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Archive for September, 2009

In Search of Bliss

With the widespread popularity of Joseph Campbell and his appealing fusion of religions, philosophy and folklore, “Follow your Bliss” has become the mantra of millions of modern thinkers in search of a more soulful life experience. But like so many well-meaning mantras, this pithy expression can all too easily be misconstrued or over-simplified. On the surface, for instance, “Follow your Bliss” has a temptingly similar ring to Aleister Crowley’s “Do what thou wilt.” Both axioms encourage the pursuit of that which brings the most joy and satisfaction, with the implication that this will render the world a more joyful and satisfying place. Failure to recognize the difference between self-serving hedonism and the piety of mythological universalism however leads the way down a twisted path of narcissistic anomie.

In the first place, Crowley’s credo seems to call for a surrender to (not of) desire, doing for yourself that which pleases yourself. It resonates like a call to action, to find what you want then reach out and take it. Nothing about “Do what thou wilt” suggests any kind of sensitivity to how one’s actions might affect any else.  Campbell’s bliss, on the other hand, is not something to be simply taken and held by the horns, but rather something to follow. He acknowledges the pursuit of something possibly unattainable, where the journey overshadows the destination, the search eclipses the grail, the quest itself is the treasure.

“Bliss,” furthermore, carries none of the egotistical meanness of “what thou wilt.” Instead, Campbell’s choice of words suggests a kind of joy that transcends fanciful wants and personal desires. Bliss is not something an individual can hold or contain, but a kind of radiant sensation that can only multiply and magnify. When genuine bliss is identified and followed – and not confused with impulsive lust or habitual craving – its follower will glow both inside and out, in a way that will inspire all those around him.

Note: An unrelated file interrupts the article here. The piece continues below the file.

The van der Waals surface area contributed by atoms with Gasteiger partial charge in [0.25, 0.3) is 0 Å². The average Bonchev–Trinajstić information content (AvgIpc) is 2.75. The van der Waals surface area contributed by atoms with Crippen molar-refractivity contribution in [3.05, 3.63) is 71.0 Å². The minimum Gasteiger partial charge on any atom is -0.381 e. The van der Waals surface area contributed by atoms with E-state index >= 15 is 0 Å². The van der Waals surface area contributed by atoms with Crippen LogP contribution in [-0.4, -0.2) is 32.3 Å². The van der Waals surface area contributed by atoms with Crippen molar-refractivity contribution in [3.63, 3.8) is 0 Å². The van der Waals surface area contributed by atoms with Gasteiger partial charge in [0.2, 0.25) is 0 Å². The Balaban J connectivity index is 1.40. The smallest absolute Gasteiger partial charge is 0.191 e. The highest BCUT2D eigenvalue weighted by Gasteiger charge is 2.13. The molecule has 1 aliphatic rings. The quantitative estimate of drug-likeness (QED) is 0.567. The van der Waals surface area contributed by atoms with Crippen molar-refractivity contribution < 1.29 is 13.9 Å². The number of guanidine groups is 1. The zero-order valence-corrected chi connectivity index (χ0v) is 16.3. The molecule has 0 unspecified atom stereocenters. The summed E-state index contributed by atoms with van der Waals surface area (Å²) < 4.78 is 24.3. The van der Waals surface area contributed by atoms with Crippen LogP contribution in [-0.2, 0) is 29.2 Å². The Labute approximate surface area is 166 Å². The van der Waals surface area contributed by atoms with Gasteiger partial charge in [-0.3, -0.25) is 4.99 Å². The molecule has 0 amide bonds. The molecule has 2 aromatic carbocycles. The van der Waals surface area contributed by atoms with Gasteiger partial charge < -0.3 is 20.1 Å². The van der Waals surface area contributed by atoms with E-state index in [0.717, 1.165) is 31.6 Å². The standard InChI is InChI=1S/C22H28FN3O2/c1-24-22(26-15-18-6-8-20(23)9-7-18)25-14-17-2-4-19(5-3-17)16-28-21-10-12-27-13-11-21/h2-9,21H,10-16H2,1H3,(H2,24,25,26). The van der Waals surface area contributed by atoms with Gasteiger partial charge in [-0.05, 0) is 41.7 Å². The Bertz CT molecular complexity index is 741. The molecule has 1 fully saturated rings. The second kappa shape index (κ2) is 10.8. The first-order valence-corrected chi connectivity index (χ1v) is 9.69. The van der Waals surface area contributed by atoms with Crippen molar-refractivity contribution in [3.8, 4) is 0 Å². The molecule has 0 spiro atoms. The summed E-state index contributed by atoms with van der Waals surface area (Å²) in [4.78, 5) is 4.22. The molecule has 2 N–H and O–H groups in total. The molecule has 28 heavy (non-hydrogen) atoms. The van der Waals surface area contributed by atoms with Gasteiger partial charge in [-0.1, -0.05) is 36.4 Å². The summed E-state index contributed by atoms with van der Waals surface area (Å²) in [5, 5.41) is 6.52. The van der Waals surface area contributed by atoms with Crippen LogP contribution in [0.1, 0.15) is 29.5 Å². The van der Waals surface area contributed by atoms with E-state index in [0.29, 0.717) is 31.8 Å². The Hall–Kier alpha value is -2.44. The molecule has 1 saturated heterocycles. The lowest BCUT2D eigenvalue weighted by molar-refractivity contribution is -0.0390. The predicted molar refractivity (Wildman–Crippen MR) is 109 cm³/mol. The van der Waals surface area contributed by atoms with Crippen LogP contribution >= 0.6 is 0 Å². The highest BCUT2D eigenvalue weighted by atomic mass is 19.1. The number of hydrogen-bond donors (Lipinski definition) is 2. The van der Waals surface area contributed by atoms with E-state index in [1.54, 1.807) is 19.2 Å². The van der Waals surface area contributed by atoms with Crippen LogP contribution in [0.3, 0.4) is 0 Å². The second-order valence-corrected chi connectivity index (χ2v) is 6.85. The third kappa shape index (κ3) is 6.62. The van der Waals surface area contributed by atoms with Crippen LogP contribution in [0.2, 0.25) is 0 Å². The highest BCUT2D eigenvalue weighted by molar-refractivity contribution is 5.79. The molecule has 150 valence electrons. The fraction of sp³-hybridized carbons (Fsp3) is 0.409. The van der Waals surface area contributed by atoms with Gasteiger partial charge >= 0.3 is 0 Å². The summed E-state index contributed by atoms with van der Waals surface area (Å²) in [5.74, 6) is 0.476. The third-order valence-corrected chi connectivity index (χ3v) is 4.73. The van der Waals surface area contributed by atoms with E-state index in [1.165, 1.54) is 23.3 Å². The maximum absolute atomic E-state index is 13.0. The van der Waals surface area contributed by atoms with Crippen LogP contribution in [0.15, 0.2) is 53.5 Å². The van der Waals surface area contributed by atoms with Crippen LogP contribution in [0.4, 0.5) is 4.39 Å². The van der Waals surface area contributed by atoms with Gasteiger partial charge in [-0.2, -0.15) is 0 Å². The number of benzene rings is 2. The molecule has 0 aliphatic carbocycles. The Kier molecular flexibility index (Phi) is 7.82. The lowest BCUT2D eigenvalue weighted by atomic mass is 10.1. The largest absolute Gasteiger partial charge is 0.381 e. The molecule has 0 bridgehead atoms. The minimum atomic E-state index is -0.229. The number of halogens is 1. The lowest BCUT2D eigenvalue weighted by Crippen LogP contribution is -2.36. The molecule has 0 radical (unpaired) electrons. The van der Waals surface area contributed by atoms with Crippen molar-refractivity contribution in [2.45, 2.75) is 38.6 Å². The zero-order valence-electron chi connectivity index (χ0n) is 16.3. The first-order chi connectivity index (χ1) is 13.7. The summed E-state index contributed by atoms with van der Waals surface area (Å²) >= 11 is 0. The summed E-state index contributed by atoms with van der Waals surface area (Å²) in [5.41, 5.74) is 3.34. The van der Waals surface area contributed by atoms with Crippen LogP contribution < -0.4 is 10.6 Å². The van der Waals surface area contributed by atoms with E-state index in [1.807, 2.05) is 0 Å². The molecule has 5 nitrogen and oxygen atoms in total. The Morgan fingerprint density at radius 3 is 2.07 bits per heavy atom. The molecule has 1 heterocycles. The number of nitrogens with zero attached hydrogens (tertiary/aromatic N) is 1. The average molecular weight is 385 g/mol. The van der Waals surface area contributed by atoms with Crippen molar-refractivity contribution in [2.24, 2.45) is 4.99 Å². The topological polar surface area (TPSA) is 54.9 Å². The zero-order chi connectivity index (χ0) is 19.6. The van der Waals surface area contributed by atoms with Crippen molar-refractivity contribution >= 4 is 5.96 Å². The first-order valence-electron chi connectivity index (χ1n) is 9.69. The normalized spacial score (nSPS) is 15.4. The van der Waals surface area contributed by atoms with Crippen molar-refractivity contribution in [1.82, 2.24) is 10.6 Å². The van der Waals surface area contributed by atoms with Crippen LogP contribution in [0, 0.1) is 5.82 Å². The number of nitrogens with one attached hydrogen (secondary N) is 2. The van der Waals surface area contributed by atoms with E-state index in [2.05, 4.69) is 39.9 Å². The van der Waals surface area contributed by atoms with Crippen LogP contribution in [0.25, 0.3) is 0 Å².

Imagine a string of Christmas lights illuminated by a single current of electricity. Somewhere along the line, a red bulb is glowing bright. In its urge to glow brighter, it draws more and more juice from the current, causing neighboring bulbs to dim and flicker. Elsewhere on another string, a clear bulb from a different brand has been engineered to burn more efficiently; by drawing the exact charge of energy that it needs, it exudes a perfect, warm glow and allows the other bulbs to get the electricity they need. The first string shines unevenly and occasionally even blows a fuse; the imminent risk of fire hangs overhead like fresh reindeer droppings. The second string adorns the tree and provides an even, balanced glow that illuminates every ornament, while also consuming less electricity. With the money the family saves on its PG&E bill, they can afford to stuff another handful of goodies into their stockings.

Show respect for those other luminous being with whom you share the life energy. Take what you need to burn your brightest, serve as a model for others to do the same, and see that your neighbors are able and willing to glow at the fullness of their own potential. Together we reinforce our own brilliance through the awareness of that single current which radiates uniquely through each of us.

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